The last text-item on each line represents the status of the atom pair. If the final column contains the text 'HB', the bump criterion was relaxed because there could be a hydrogen bond. Similarly relaxed criteria are used for 1-3 and 1-4 interactions (listed as 'B2' and 'B3', respectively). BL indicates that the B-factors of the clashing atoms have a low B-factor thereby making this clash even more worrisome. INTRA and INTER indicate whether the clashes are between atoms in the same asymmetric unit, or atoms in symmetry related asymmetric units, respectively.

 505 HMC   ( 503-)  A      C1  <->  506 AGL   ( 502-)  A      N4     1.18    1.52  INTRA B3
 497 GLC   ( 501-)  A      O4  <->  506 AGL   ( 502-)  A      C1     0.99    1.41  INTRA B3
 497 GLC   ( 501-)  A      C4  <->  506 AGL   ( 502-)  A      C1     0.82    2.38  INTRA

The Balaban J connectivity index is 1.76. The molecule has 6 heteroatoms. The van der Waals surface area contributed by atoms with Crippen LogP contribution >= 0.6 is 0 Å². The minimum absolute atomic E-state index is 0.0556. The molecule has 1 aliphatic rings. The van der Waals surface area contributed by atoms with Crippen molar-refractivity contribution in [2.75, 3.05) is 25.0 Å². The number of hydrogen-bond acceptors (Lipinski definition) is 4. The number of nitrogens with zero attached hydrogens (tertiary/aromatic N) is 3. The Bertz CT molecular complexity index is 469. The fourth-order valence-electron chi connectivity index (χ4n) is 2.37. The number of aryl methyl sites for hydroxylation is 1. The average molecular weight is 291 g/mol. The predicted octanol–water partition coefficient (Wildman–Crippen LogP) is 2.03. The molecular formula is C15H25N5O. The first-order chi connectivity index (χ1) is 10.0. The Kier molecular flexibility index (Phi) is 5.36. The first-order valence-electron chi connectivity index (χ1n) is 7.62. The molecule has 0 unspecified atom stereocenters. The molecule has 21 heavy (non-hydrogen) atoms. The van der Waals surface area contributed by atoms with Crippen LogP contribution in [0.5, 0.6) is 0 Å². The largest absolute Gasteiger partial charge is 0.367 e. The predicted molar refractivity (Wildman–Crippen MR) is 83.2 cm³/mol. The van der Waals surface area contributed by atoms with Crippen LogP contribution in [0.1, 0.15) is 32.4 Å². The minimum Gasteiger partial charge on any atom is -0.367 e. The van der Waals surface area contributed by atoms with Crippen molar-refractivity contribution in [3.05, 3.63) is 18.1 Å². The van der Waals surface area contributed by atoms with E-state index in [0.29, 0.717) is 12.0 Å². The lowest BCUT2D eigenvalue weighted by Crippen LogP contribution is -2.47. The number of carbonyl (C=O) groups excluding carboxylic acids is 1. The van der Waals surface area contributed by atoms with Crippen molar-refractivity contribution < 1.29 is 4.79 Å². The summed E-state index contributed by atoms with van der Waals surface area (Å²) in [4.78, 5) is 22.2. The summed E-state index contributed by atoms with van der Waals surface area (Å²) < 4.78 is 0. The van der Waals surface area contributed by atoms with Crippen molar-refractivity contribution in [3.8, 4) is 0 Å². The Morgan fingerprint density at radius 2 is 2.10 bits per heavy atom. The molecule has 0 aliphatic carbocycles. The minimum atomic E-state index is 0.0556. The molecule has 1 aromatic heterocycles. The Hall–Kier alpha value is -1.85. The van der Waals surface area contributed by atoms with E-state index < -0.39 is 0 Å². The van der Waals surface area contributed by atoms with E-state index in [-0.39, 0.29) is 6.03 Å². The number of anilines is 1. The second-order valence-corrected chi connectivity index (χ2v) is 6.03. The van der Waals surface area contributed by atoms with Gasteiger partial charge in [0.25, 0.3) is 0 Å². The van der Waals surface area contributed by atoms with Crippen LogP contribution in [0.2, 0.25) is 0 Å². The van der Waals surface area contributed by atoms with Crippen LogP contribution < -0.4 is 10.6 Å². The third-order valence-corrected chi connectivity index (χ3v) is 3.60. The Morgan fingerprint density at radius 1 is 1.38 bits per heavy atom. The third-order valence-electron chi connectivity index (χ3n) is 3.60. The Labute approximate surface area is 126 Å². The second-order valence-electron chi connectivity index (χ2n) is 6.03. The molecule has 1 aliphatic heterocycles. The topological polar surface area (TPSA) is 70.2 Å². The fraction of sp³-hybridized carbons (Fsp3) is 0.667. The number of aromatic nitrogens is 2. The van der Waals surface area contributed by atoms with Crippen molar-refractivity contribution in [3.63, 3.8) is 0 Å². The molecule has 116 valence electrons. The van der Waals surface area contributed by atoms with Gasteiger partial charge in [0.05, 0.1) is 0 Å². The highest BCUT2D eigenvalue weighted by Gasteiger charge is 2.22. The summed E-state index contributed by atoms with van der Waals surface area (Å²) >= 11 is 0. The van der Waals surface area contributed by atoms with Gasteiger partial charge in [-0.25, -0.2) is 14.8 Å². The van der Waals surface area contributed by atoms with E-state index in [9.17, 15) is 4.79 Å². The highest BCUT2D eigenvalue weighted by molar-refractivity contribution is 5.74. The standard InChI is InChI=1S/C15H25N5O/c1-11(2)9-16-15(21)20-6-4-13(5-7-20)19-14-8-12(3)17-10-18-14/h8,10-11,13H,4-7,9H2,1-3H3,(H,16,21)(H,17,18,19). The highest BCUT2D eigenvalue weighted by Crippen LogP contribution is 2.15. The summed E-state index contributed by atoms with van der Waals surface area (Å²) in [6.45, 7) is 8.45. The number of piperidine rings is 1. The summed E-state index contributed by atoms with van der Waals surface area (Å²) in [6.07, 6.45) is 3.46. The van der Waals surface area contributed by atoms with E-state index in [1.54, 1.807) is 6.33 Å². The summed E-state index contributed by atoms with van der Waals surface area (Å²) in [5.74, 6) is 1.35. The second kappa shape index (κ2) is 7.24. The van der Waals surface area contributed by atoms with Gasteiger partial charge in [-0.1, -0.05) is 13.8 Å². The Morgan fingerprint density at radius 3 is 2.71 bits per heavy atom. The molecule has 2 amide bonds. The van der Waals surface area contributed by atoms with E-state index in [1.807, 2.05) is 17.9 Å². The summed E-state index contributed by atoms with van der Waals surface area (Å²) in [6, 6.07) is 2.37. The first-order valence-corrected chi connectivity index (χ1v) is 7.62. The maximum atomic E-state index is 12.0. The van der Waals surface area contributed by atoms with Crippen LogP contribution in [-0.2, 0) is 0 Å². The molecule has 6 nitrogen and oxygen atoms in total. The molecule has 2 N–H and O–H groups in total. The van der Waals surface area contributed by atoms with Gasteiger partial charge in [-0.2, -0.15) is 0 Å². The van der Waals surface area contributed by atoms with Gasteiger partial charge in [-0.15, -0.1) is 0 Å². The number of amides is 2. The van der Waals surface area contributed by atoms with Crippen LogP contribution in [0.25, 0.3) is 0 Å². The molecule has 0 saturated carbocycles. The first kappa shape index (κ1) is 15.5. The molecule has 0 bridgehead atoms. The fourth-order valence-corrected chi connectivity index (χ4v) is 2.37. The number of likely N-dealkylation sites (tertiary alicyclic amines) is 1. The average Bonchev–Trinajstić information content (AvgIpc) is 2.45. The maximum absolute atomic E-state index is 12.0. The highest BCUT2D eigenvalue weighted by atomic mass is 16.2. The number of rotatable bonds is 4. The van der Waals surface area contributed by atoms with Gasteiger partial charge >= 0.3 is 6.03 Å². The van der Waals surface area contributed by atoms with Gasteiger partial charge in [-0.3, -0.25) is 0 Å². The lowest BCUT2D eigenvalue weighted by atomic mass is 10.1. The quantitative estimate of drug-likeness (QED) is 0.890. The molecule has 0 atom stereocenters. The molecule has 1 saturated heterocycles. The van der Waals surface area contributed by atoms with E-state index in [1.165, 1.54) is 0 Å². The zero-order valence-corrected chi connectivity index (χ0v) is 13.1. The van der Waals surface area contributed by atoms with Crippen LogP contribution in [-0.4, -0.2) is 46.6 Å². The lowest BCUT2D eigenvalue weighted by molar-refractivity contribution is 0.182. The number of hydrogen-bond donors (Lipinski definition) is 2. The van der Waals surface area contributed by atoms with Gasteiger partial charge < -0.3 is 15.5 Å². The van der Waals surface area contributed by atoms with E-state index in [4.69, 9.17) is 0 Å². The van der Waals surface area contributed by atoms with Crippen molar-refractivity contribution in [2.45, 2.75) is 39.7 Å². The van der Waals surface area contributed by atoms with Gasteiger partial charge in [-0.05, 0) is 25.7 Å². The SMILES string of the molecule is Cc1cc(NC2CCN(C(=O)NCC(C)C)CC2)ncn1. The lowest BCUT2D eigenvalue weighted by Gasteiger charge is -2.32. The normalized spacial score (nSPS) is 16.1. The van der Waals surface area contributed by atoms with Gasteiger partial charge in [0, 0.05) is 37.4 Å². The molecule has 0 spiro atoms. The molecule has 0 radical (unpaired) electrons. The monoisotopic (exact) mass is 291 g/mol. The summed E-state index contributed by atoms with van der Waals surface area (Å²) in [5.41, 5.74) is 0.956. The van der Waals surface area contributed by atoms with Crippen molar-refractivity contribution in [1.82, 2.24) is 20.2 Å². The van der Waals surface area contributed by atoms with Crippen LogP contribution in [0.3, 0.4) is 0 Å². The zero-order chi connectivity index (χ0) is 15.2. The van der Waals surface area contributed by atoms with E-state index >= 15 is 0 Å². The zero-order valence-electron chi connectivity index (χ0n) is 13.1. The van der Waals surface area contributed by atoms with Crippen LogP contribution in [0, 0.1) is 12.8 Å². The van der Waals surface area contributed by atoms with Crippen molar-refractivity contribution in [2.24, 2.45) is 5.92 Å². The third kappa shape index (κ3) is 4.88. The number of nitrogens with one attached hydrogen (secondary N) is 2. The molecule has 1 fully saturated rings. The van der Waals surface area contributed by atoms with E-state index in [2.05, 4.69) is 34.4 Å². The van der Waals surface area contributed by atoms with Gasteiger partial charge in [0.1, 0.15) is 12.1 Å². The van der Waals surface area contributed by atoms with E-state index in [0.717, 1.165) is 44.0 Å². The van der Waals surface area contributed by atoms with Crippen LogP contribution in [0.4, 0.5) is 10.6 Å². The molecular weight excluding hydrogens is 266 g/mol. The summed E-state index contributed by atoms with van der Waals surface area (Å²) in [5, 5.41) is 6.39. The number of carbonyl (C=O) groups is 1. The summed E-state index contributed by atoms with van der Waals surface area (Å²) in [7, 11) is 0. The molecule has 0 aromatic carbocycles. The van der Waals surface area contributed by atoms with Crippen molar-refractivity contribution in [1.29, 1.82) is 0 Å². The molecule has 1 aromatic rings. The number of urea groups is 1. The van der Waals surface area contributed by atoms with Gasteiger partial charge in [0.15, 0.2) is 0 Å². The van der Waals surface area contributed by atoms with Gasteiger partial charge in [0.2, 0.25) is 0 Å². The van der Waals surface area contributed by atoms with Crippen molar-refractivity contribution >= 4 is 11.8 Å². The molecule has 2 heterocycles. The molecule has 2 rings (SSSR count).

505 HMC   ( 503-)  A      C2  <->  506 AGL   ( 502-)  A      N4     0.59    2.51  INTRA
 505 HMC   ( 503-)  A      C6  <->  506 AGL   ( 502-)  A      N4     0.47    2.63  INTRA
 349 GLN   ( 349-)  A      O   <->  352 ASN   ( 352-)  A      ND2    0.24    2.46  INTRA
 325 VAL   ( 325-)  A      O   <->  329 LEU   ( 329-)  A      CD2    0.20    2.60  INTRA
 505 HMC   ( 503-)  A      C6  <->  506 AGL   ( 502-)  A      C4     0.16    3.04  INTRA
  23 ASP   (  23-)  A      O   <->   26 LEU   (  26-)  A      CD2    0.15    2.65  INTRA
 100 ASN   ( 100-)  A      ND2 <->  101 HIS   ( 101-)  A      ND1    0.13    2.87  INTRA BL
 283 GLY   ( 283-)  A      N   <->  507 HOH   ( 723 )  A      O      0.13    2.57  INTRA
 149 GLU   ( 149-)  A      N   <->  156 GLN   ( 156-)  A      OE1    0.13    2.57  INTRA BL
 142 LYS   ( 142-)  A      CG  <->  507 HOH   ( 701 )  A      O      0.10    2.70  INTRA
 331 HIS   ( 331-)  A      O   <->  398 ARG   ( 398-)  A      NH1    0.10    2.60  INTRA BL
 268 LYS   ( 268-)  A      NZ  <->  431 ASN   ( 431-)  A      O      0.09    2.61  INTRA BL
 457 LYS   ( 457-)  A      NZ  <->  495 LYS   ( 495-)  A      O      0.09    2.61  INTRA